Tag Archives: austerity

Two EU Finance Ministers Throw their Bosses and Nations Under the Bus

By William K. Black

The finance ministers of Italy and Serbia have just publicly thrown their heads of state and their nations under the bus.  In a testament to the crippling effect of the belief that “there is no alternative” (TINA) to austerity, these finance ministers have insisted on bleeding economies that are in desperate need of fiscal stimulus.  Their pursuit of economic malpractice is so determined that they eagerly sought out opportunities to embarrass the democratically elected head of state in Serbia when he dared to support competent economic policies.

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Merkel’s Pyrrhic Victory over Cameron

By William K. Black

The old line that one should be very careful about what one wishes for – for you may receive it applies to Germany’s installation of Jean-Claude Juncker as head of the EU Commission. Germany’s Prime Minister Angela Merkel has just crushed her UK counterpart (David Cameron) by orchestrating a nearly unanimous vote among EU nations to appoint (not, really, “elect”) Juncker as head of the EU Commission (not, really, “Parliament”).

The old days of needing to hide Germany’s control of the EU through the façade of a German-French partnership are long gone.  EU nations know that there will be a high price to pay for attempting to buck Germany – and that the effort will fail.  Cameron’s effort to block Juncker is generally viewed outside of the UK as quixotic and humiliating while Merkel is viewed as reigning supreme and serene.

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It’s Long Past Time for Krugman to Name and Shame NYT’s Eurozone Reportage

By William K. Black

Monday, July 7, 2014 provided another example of Paul Krugman explaining why austerity was an insane response to the Great Recession and the New York Times authoring another of its endless articles that assumes that austerity is essential to a eurozone recovery. I have no problem with the NYT reporters providing their rationale for why they concluded that Krugman was wrong and that austerity is the proper response to a recession. My problems are with the NYT reporters ignoring Krugman’s views – views shared by the great bulk of economists – and with their failure to question whether austerity is the proper response to a recession.

Recessions occur when demand becomes seriously inadequate and industries fire workers and decrease production and investment. Austerity further reduces already inadequate demand by reducing public sector demand. Austerity is akin to bleeding the patient (the economy) to make him well. It would, therefore, be exceptionally strange if austerity were to be the optimal response to the Great Recession. We have a great deal of real world experience in dealing with recessions that confirms that austerity is self-destructive in such circumstances.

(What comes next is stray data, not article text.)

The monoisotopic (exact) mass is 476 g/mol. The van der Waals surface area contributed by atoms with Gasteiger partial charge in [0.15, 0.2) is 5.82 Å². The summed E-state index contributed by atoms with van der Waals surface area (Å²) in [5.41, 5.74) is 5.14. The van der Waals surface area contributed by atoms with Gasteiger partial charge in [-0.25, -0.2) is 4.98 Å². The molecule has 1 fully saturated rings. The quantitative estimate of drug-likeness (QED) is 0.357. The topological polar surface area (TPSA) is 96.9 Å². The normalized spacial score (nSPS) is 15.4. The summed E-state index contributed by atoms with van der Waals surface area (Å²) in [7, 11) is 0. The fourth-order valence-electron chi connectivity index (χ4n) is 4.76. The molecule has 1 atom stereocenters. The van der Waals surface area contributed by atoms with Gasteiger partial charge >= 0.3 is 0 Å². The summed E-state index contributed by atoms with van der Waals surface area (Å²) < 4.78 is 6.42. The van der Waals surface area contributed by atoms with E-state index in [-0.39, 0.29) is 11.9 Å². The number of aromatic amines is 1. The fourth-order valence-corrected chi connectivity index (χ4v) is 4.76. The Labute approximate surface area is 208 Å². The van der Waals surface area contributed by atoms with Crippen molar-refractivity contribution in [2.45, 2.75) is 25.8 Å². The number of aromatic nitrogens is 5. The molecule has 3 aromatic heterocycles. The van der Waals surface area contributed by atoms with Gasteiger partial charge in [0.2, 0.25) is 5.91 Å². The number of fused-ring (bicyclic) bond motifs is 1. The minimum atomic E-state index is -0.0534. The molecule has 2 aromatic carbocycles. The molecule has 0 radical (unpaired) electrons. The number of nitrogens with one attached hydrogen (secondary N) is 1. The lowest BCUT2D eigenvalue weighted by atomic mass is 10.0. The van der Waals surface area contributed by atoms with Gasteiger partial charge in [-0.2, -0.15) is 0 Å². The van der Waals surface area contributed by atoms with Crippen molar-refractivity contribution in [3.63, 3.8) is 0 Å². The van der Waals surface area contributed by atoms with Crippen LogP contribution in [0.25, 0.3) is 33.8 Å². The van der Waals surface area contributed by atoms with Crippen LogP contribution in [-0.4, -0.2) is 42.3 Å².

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Matteo Renzi Puts the Lie to “There is not alternative” (TINA) to Austerity

By William K. Black

In a recent column I responded to a conservative scholar’s (Victor David Hanson) claim that U.S. “employment rates for college graduates are dismal” by showing that the employment rate for college graduates seeking employment was 96.8% – and rising.

Employment rates for recent college graduates are far worse than “dismal” in the periphery of Europe because the EU troika (the ECB, the EU Commission, and the IMF) have inflicted austerity on these nations.  This produced a gratuitous second Great Recession in the Eurozone as a whole, but it also caused Great Depression levels of unemployment in Spain, Greece, and Italy.  Those three nations have over 100 million in total population – roughly one-third of the eurozone’s total population.  College graduates in these nations have unemployment rates ten times greater than in the U.S.  (Hanson is a big fan of austerity, so he managed to get everything – the facts and the cause – reversed in his fable.)

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The Tories Refuse to Take Responsibility for the EU “Fault Lines” They Decry

By William K. Black

The Tory insider and journalist Matthew D’Ancona has written a remarkably disingenuous op ed in the New York Times entitled “Europe’s Dangerous New Fault Line.”

The setting for the op ed is three related crises that D’Ancona’s dogmas have helped create (and a fourth one that is likely in the process of being created).  D’Ancona, of course, ignores causation and his responsibility for the policies that caused each of the crises.  The three crises are the Great Recession, the gratuitous second recession (Second Great Depression in the case of Spain, Greece, and Italy), and the rise of fascist and racist parties in the EU.  The fourth crisis that may be developing is the troika’s austerity policies forcing several EU nations back into a third recession.